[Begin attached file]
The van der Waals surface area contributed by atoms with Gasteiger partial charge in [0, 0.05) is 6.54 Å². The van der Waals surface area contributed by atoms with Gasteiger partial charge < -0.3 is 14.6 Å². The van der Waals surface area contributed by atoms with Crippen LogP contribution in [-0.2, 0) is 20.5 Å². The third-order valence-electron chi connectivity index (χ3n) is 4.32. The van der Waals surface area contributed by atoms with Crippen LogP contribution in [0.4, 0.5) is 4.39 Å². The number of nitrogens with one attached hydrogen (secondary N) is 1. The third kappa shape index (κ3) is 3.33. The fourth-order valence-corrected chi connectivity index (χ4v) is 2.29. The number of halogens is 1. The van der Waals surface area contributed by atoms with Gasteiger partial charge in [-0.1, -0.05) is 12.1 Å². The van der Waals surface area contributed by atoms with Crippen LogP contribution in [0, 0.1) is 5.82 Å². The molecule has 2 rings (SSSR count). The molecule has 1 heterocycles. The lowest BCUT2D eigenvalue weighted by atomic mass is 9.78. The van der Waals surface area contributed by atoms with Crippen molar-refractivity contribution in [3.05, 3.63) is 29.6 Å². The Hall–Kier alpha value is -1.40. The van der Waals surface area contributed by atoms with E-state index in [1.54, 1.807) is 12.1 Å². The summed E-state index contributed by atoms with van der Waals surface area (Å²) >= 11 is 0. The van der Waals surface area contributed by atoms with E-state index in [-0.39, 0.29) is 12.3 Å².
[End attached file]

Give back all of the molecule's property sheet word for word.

The van der Waals surface area contributed by atoms with Gasteiger partial charge in [0, 0.05) is 6.54 Å². The van der Waals surface area contributed by atoms with Gasteiger partial charge < -0.3 is 14.6 Å². The van der Waals surface area contributed by atoms with Crippen LogP contribution in [-0.2, 0) is 20.5 Å². The third-order valence-electron chi connectivity index (χ3n) is 4.32. The van der Waals surface area contributed by atoms with Crippen LogP contribution in [0.4, 0.5) is 4.39 Å². The number of nitrogens with one attached hydrogen (secondary N) is 1. The third kappa shape index (κ3) is 3.33. The fourth-order valence-corrected chi connectivity index (χ4v) is 2.29. The number of halogens is 1. The van der Waals surface area contributed by atoms with Gasteiger partial charge in [-0.1, -0.05) is 12.1 Å². The van der Waals surface area contributed by atoms with Crippen LogP contribution in [0, 0.1) is 5.82 Å². The molecule has 2 rings (SSSR count). The molecule has 1 heterocycles. The lowest BCUT2D eigenvalue weighted by atomic mass is 9.78. The van der Waals surface area contributed by atoms with Crippen molar-refractivity contribution in [3.05, 3.63) is 29.6 Å². The Hall–Kier alpha value is -1.40. The van der Waals surface area contributed by atoms with E-state index in [1.54, 1.807) is 12.1 Å². The summed E-state index contributed by atoms with van der Waals surface area (Å²) >= 11 is 0. The van der Waals surface area contributed by atoms with E-state index in [-0.39, 0.29) is 12.3 Å².